A good rule of thumb when figuring out how much the new building will cost is to speak to other business owners in the community. You can also research to ensure the facility is within your budget. Remember that rent and utilities will likely make up most of your costs. At the same time, some businesses may need to consider unique costs like security deposits, janitorial services, insurance rates, and parking payments.

Does It Fit Your Brand?

Your brand is integral to your business and often contributes to long-term growth. Consider whether or not the new location fits your brand well. For example, an office supply location doesn’t quite fit within a high-end shopping district. A fancy restaurant might struggle in a college town or rural community where customers cannot afford your food. The location must fit your brand for customers to feel comfortable visiting your storefront.

Consider what words might describe your business. Is your brand elegant or casual? Are you a laid-back business or a formal restaurant? Answering these questions can help you stay consistent with your company’s image, style, and brand.

Is It a Safe Location?

A safe and protected location is essential to your business’s long-term growth. You’ll also want to feel that you and your employees are safe when selling products or providing services to the community. If you have inventory that is expensive or at high risk of theft, or you run your business at night, consider choosing a location with a variety of companies around you and in an area you know is safer. Do your research to find places affected by crime, as serious crime could influence insurance premiums. Know the risks before you invest in a new location that might not be right for you.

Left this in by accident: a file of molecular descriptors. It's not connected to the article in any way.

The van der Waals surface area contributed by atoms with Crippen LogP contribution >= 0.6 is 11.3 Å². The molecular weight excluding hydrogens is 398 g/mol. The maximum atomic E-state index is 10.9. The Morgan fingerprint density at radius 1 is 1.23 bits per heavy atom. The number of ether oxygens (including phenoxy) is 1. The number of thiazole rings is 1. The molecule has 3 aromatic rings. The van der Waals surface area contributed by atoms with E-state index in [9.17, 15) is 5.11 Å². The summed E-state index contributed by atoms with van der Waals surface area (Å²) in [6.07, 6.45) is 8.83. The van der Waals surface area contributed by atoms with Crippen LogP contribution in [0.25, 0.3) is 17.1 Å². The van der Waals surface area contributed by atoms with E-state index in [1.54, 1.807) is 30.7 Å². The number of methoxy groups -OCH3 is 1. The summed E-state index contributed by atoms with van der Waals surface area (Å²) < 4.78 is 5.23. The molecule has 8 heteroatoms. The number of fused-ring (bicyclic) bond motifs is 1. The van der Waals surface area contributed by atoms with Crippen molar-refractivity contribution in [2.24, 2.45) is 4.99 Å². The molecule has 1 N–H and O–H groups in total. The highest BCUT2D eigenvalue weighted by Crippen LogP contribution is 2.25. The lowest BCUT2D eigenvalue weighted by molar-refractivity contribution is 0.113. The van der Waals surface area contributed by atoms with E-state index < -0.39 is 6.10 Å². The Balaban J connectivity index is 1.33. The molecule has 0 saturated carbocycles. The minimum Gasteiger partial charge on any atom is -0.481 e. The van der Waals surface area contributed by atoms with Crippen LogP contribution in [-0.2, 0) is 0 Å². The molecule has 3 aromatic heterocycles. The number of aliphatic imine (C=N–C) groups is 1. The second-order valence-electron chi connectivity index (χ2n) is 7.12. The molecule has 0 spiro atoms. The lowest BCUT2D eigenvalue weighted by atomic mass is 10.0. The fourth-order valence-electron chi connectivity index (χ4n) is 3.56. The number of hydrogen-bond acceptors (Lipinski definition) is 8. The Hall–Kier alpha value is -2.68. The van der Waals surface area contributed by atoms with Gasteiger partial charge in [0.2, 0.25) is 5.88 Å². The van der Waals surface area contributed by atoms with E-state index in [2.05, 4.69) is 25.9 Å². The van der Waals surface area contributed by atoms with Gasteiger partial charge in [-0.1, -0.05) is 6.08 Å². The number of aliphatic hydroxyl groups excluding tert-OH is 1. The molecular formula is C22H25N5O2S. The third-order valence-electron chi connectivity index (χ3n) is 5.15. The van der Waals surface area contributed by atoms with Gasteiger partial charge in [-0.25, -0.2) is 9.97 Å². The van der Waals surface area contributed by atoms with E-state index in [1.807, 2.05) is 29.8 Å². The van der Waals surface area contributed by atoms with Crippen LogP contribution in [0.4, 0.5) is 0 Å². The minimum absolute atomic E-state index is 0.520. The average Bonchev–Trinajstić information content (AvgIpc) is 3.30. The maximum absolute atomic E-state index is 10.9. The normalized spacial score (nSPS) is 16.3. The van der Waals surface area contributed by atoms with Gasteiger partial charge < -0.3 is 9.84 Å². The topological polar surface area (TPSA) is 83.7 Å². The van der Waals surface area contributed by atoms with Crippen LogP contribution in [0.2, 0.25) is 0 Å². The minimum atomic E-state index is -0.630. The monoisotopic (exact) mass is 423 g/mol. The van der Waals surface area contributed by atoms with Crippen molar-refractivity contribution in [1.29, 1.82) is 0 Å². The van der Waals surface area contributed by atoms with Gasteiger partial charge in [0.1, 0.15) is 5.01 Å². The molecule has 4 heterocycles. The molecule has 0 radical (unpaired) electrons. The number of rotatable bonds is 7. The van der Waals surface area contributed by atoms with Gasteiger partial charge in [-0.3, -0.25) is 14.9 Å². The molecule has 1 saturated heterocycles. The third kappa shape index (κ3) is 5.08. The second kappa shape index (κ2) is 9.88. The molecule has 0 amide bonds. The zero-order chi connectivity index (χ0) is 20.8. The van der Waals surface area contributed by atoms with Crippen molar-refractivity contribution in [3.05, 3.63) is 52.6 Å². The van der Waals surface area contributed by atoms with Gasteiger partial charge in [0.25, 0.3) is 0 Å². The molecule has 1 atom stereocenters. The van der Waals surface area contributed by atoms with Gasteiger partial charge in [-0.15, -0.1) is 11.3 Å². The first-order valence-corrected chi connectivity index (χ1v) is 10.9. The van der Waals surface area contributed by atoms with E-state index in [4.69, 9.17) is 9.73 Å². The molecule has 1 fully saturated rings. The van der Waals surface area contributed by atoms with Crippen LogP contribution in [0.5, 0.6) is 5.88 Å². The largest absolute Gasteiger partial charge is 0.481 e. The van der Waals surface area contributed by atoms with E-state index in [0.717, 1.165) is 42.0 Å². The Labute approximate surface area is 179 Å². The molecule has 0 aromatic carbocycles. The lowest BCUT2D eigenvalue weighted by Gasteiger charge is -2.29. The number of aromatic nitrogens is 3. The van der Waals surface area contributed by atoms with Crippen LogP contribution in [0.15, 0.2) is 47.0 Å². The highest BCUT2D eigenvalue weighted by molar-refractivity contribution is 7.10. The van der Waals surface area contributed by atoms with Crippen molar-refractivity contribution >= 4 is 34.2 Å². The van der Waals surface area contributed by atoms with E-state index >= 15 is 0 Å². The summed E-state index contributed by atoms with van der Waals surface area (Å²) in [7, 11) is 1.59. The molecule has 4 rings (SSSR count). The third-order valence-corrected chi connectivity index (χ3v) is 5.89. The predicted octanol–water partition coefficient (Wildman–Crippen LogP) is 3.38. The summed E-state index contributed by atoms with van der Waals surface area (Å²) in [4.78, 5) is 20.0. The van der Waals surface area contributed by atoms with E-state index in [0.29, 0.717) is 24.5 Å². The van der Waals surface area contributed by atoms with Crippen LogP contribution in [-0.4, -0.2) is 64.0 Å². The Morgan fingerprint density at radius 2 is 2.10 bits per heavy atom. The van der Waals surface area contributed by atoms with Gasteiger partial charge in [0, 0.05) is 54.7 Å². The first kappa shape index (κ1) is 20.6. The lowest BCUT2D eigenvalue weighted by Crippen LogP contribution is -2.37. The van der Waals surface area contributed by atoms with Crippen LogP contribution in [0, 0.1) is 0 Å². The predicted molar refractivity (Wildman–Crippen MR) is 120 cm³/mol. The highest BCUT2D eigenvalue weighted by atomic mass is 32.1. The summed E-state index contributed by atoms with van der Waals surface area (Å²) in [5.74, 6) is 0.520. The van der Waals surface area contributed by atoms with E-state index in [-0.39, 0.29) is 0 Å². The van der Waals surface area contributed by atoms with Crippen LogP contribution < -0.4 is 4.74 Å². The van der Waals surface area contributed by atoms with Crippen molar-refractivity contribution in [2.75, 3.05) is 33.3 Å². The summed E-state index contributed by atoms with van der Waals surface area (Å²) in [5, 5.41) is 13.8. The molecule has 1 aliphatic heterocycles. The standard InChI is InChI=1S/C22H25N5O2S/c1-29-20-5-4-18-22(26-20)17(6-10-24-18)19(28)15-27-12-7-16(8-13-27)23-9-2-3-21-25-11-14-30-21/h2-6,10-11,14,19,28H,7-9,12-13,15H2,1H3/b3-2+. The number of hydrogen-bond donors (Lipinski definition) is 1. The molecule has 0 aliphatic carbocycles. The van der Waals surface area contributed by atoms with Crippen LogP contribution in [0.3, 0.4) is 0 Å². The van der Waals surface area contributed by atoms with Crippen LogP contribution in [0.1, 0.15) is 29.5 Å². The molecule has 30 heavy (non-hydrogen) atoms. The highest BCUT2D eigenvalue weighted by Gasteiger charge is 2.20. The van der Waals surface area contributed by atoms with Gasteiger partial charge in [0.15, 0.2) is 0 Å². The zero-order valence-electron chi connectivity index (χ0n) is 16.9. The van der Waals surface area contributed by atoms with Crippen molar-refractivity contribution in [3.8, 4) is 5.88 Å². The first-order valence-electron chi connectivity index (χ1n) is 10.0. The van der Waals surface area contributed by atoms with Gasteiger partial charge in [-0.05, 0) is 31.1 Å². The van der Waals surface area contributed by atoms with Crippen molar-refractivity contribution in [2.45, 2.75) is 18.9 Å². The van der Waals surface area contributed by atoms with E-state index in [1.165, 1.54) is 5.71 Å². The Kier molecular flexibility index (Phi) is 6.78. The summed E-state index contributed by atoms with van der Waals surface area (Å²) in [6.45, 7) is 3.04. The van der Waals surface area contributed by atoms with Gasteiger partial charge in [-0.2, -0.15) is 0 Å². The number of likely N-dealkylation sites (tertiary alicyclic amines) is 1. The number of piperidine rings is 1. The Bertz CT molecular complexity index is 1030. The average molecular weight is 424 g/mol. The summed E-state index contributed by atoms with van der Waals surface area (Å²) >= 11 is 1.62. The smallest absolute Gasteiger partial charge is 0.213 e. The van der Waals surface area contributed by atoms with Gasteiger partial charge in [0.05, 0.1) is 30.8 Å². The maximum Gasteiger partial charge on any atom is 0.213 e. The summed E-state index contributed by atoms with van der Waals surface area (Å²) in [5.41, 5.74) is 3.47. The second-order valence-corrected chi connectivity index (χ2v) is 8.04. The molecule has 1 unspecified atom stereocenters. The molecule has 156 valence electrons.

Is There a Demand For Your Business?

Consider whether or not your new location will create demand for your business. For example, if the area is full of other similar competition, it might not be worth it to set up shop. You’ll want to find a place where your business is in high demand and competition is low. While comparison shopping may sometimes be beneficial, too much competition could drive customers away from your business.

Are There Parking Options?

If your company relies on deliveries or wants a location close to transport routes, main roads, or motorways, consider the new location’s parking options. Ask yourself how accessible the business will be, depending on how easy it can find parking or how large the parking lot is. Can customers, employees, and suppliers access your business? Can those with disabilities access your business?

If the new location has convenient parking, ask yourself if the lot is maintained and well-lit. Do you have to pay for parking, or do customers have to pay? It would be best if you also considered where employees would park.

Grow Your Business With Help From CAEDC

Grow Your Business With Help From CAEDC

The Cumberland Area Economic Development Corporation (CAEDC) is a non-profit agency (5019(c)3) assisting in the promotion and leveraging of tourism and economic development within the Cumberland County, Pennsylvania area. Our corporation wants to help you grow your business in Cumberland County, through jobs, life improvements, and natural growth.

The CAEDC is a resource for various municipalities, non-profits, residents, and businesses who want to attract new visitors, establish themselves as a travel destination and enhance their overall tourist experience. Whether you are a new restaurant wanting to make the most of your new location or a hotel or boutique wanting to encourage overnight stays in the area, our corporation can help you.

Our services include funding solutions, development services, tourism asset and program development, financing, incentives, community planning, consulting and project development, destination marketing, sales, and public relations support. Contact us today to speak to a representative or call us at 717-240-7180.